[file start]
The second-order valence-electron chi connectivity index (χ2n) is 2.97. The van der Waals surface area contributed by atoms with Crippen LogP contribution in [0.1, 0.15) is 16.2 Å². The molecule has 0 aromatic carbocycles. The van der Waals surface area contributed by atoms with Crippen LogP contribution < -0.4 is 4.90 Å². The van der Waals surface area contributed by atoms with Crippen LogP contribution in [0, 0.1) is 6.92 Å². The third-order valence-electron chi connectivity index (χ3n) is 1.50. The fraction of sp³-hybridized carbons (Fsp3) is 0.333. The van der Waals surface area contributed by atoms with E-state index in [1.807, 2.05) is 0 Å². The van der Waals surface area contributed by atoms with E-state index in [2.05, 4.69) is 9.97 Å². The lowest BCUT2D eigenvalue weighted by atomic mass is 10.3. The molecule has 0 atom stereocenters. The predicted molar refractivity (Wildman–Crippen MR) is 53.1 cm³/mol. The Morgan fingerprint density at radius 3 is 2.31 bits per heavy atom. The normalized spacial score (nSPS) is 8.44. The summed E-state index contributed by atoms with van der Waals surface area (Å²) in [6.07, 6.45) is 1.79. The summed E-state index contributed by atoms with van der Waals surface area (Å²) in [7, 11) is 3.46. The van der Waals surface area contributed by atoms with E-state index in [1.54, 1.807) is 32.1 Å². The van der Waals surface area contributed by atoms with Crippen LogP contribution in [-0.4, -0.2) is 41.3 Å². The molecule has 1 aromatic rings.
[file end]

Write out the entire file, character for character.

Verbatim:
The second-order valence-electron chi connectivity index (χ2n) is 2.97. The van der Waals surface area contributed by atoms with Crippen LogP contribution in [0.1, 0.15) is 16.2 Å². The molecule has 0 aromatic carbocycles. The van der Waals surface area contributed by atoms with Crippen LogP contribution < -0.4 is 4.90 Å². The van der Waals surface area contributed by atoms with Crippen LogP contribution in [0, 0.1) is 6.92 Å². The third-order valence-electron chi connectivity index (χ3n) is 1.50. The fraction of sp³-hybridized carbons (Fsp3) is 0.333. The van der Waals surface area contributed by atoms with E-state index in [1.807, 2.05) is 0 Å². The van der Waals surface area contributed by atoms with E-state index in [2.05, 4.69) is 9.97 Å². The lowest BCUT2D eigenvalue weighted by atomic mass is 10.3. The molecule has 0 atom stereocenters. The predicted molar refractivity (Wildman–Crippen MR) is 53.1 cm³/mol. The Morgan fingerprint density at radius 3 is 2.31 bits per heavy atom. The normalized spacial score (nSPS) is 8.44. The summed E-state index contributed by atoms with van der Waals surface area (Å²) in [6.07, 6.45) is 1.79. The summed E-state index contributed by atoms with van der Waals surface area (Å²) in [7, 11) is 3.46. The van der Waals surface area contributed by atoms with E-state index in [1.54, 1.807) is 32.1 Å². The van der Waals surface area contributed by atoms with Crippen LogP contribution in [-0.4, -0.2) is 41.3 Å². The molecule has 1 aromatic rings.